I don't know your difficult child but with our 18 yr old difficult child he very often doesn't "hear" what is said correctly although he believes he has. Communication skills can lead to grave misunderstandings. Also, with difficult child, he "sometimes
    exaggerates a bit" to make it more interesting. His intentions are not bad it is just his social immaturity that leads to these problems. He does not lie or preplan to misrepresent.

    Since you can't really impact his treatment or daily living (unless there is evidence of abuse that can be substantiated) perhaps it would be best to tell difficult child "let's talk about things other than who-said-what or rehashes of the past". If he were going to be there years as originally thought then it might be a different scenario. Since it is just months...there's no way you can do anything positive to change his evironment. Talk about the dog, the television shows, the books, your job search, any positive news from family or friends. Just chit chat. DDD
     
  8. eekysign

    eekysign New Member


    Sigh. I'm not sure what my "not being a parent" has to do with this. I gave you the exact same advice as Crazy. :D All I meant was either your difficult child isn't quite being honest (whether intentionally or not!), or the Department of Juvenile Justice worker needed to be reported. And that the words of the Department of Juvenile Justice worker didn't have anything to do with you GAL or PO. You made it clear that your GAL hasn't had any contact with the people over at detention, so I was confused why you were bringing her into this new issue. Also---GALs represent the legal interests of children. They're not guardians, and I can't imagine a situation in which a GAL would voluntarily visit a detention center to visit a child that has no pending legal case, to inform the workers there of facts of the situation that they SHOULD already be aware of. With your difficult child's history, the Department of Juvenile Justice worker was out of line. But how on earth would the GAL have known that conversation had taken place? Or know that Department of Juvenile Justice was disregarding his medical history, which from what you've said, is clearly documented? It confused me. That's all.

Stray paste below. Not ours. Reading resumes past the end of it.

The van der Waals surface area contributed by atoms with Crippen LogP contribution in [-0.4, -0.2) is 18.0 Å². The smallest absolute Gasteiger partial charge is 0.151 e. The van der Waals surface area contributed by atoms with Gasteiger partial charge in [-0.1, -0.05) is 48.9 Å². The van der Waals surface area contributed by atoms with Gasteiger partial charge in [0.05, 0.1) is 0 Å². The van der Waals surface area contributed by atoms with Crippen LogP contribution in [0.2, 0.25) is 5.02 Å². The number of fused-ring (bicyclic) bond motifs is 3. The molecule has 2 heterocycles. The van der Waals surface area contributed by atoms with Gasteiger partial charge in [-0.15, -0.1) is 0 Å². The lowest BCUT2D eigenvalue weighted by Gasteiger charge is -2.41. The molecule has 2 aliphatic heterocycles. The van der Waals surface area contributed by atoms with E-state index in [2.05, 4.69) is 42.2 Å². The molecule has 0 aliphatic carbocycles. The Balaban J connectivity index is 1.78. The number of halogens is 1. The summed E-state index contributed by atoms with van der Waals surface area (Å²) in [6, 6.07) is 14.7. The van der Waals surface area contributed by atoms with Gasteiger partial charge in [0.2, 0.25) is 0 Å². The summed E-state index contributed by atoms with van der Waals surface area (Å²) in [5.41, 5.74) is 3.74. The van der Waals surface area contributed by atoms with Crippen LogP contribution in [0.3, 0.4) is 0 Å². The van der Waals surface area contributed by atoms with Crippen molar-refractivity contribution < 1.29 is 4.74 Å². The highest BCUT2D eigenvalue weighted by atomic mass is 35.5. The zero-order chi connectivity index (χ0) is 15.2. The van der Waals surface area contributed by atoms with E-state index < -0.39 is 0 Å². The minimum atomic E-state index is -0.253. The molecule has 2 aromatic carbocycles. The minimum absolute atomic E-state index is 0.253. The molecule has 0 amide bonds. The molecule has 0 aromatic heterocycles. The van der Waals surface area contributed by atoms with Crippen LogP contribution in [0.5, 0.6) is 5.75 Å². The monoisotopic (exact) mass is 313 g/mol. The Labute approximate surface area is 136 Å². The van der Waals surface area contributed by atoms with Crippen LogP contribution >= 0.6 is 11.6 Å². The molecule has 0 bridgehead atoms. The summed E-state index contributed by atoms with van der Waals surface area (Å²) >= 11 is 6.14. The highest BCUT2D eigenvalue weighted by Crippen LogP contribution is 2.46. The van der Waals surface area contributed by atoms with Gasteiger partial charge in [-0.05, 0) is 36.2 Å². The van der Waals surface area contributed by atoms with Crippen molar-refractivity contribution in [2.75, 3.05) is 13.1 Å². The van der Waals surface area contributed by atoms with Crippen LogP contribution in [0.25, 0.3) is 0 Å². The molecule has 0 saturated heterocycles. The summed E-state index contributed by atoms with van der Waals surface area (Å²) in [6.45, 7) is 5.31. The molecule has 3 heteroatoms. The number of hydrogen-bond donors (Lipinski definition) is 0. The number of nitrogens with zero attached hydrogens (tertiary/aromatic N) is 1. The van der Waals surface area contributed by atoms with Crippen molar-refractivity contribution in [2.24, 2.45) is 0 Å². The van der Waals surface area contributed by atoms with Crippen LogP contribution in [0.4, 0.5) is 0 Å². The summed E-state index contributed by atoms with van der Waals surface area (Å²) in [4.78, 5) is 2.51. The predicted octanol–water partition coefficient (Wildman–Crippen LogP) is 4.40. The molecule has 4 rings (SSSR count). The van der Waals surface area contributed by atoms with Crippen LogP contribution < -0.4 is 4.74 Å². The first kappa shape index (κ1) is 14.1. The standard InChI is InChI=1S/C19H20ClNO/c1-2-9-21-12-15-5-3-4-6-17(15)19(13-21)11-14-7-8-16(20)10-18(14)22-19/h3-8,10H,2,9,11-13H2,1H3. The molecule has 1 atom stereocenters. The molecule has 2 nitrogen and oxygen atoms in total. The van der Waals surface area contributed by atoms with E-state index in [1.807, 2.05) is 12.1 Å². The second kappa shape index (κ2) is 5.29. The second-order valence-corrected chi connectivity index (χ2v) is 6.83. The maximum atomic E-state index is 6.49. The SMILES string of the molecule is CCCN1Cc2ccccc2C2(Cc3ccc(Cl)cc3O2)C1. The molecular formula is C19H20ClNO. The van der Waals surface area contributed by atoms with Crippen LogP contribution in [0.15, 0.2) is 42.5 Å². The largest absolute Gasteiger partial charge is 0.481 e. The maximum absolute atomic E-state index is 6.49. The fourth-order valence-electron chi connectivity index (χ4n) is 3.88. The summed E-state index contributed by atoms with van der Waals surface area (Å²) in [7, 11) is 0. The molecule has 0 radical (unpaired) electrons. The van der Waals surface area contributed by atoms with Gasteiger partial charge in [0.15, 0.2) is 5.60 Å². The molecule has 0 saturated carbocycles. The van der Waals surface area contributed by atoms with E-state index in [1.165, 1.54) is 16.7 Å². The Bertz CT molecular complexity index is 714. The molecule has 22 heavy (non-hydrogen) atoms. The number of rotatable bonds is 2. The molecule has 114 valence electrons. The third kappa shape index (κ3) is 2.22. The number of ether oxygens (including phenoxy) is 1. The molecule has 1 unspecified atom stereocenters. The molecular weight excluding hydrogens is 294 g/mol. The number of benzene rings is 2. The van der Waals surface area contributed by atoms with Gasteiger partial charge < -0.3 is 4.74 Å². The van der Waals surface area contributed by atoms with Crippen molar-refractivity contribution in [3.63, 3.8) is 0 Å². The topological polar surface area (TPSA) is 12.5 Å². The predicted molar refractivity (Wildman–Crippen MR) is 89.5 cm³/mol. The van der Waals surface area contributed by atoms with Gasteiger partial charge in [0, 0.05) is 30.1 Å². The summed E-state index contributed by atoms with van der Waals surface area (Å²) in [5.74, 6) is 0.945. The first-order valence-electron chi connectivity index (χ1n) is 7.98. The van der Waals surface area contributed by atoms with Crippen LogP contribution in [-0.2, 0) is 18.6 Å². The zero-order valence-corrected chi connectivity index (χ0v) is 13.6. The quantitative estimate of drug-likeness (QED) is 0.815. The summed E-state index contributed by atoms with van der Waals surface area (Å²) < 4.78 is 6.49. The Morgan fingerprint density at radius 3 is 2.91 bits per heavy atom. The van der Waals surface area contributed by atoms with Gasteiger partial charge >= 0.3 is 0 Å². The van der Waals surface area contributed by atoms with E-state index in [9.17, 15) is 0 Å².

But having read DDD's post, I find myself 100% in agreement---that's maybe a better way to phrase what I was trying to say---Sis never hears what people say in the way that they mean it. It's always warped to fit whatever HER view of the situation is. Which is so much fun--can't tell you the number of times I had to explain why her teachers don't hate her, or why Mom and I do, in fact, love her, and why she was "mishearing" us.
     
  9. klmno

    klmno Active Member

    The GAL had been over there telling him 2 weeks ago that it was "his mom's" fault that he was there and the PO told him that this past week. That was in a different thread- I think some of this confusion has to do with just posting on a forum where all people aren't reading every thread- not that I expect them to, it's just difficult to know what someone has read previously. I do believe him because I've heard them say similar things myself. I'm pretty sure I'm not that delusional. LOL!!

    We probably spend an average of 50 mins talking about chit-chat things and maybe 10 mins talking about things like this. I don't have a problem with that- I think he needs to be able to talk to someone about what is bothering him. He hasn't been transferred yet which means he does not have any kind of therapist assigned to him. I don't know how much, if any, that will change things. Another insconsistency: the mental health profs (outside Department of Juvenile Justice) say to push for family therapy and anything else possible while difficult child is in there so we can work some things out before he gets out in order to prevent him coming home with nothing being any different. That's very different than taking a "don't talk about it" approach- I don't know yet where the state Department of Juvenile Justice stands on this, but I will obviously do it whichever way they say. I did tell them (the people at state Department of Juvenile Justice) already that his psychiatrist/therapist at the last psychiatric hospital said we needed this.

    I'm trying to support their (Department of Juvenile Justice's) efforts and him by telling him that maybe so much of it isn't a mental health problem and we need to go along with this method for as long as he's in there. I don't really see these conversations as re-hashing things. It isn;t like we are talking about things that happened 2 months ago or a year ago. And it's not like I can fool myself into thinking that once he's released, all problems are solved and he can just come back home and he'll be a easy child and we won't have any further issues to deal with.

    I'm not filing any complaints- I know they have a suicide room at their detention centers, which obviously means they aren't tdo'ing all kids when they are concerned about suicide. There is nothing I can report.